Three Months Ended
 
Six Months Ended
 
 
June 30,
 
June 30,
 
 
2014

2013
 
2014

2013
 
 
(in thousands, except share data)
Net income available to stockholders—basic and diluted
 
$
45,597

 
$
14,588

 
$
56,350

 
$
22,078

Weighted average number of shares outstanding—basic
 
31,518,473

 
31,079,713

 
31,464,198

 
30,997,552

Effect of dilutive securities:
 
 
 
 
 
 
 
 
PSUs
 
263,925

 
206,076

 
237,861

 
164,081

Stock options
 
213,496

 
299,817

 
232,007

 
292,341

RSUs
 
35,060

 
71,310

 
96,128

 
129,083

Dilutive potential shares
 
512,481


577,203

 
565,996

 
585,505

Weighted average number of shares outstanding—diluted
 
32,030,954

 
31,656,916

 
32,030,194

 
31,583,057

Diluted earnings per share excludes outstanding options and other common stock equivalents in periods where the inclusion of such options and common stock equivalents would be anti-dilutive. The following table presents options and RSUs that were excluded from diluted earnings per share.
 
 
Three Months Ended
 
Six Months Ended
 
 
June 30,
 
June 30,
 
 
2014
 
2013
 
2014
 
2013
Options excluded as the exercise price was greater than the average market price
 
149,100

 

 
149,100

 

Options and RSUs excluded under the treasury method as the potential proceeds on settlement or exercise price were greater than the value of shares acquired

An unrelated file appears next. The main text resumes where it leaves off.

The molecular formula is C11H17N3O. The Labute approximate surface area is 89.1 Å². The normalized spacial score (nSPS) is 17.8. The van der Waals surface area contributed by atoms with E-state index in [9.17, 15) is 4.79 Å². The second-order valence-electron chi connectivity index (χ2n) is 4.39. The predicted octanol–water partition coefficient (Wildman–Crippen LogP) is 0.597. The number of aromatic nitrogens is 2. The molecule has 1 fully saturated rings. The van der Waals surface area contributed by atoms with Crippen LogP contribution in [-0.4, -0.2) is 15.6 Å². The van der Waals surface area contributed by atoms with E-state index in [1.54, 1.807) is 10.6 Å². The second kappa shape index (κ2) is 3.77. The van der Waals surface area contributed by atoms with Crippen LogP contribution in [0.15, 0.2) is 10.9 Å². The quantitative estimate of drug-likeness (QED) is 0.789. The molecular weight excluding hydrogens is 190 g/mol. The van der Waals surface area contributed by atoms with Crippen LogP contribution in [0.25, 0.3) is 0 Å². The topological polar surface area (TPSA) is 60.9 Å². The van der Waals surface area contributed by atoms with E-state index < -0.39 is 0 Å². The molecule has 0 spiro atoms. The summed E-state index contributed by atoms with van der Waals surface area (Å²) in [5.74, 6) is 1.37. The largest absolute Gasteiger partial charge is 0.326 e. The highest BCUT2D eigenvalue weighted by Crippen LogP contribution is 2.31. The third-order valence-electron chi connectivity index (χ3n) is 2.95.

446,974

 
162,800

 
154,044

 
514,447


14



Item 2.  Management’s Discussion and Analysis of Consolidated Financial Condition and Results of Operations
You should read the following discussion and analysis in conjunction with our consolidated financial statements and the related notes thereto included in Item 1 of Part I. Unless otherwise indicated, all references to “we,” “us,” “our,” “the Company,” or similar terms refer to Employers Holdings, Inc. (EHI), together with its subsidiaries. The information contained in this quarterly report is not a complete description of our business or the risks associated with an investment in our common stock. We urge you to carefully review and consider the various disclosures made by us in this quarterly report and in our other reports filed with the Securities and Exchange Commission (SEC), including our Annual Report on Form 10-K for the year ended December 31, 2013 (Annual Report).
The Private Securities Litigation Reform Act of 1995 provides a safe harbor for forward-looking statements if accompanied by meaningful cautionary statements identifying important factors that could cause actual results to differ materially from those discussed. You should not place undue reliance on these statements, which speak only as of the date of this report. Forward-looking statements include those related to our expected financial position, business, financing plans, litigation, future premiums, revenues, earnings, pricing, investments, business relationships, expected losses, loss experience, loss reserves, acquisitions, competition, the impact of changes in interest rates, rate increases with respect to our business, and the insurance industry in general. Statements including words such as “expect,” “intend,” “plan,” “believe,” “estimate,” “may,” “anticipate,” “will,” or similar statements of a future or forward-looking nature identify forward-looking statements.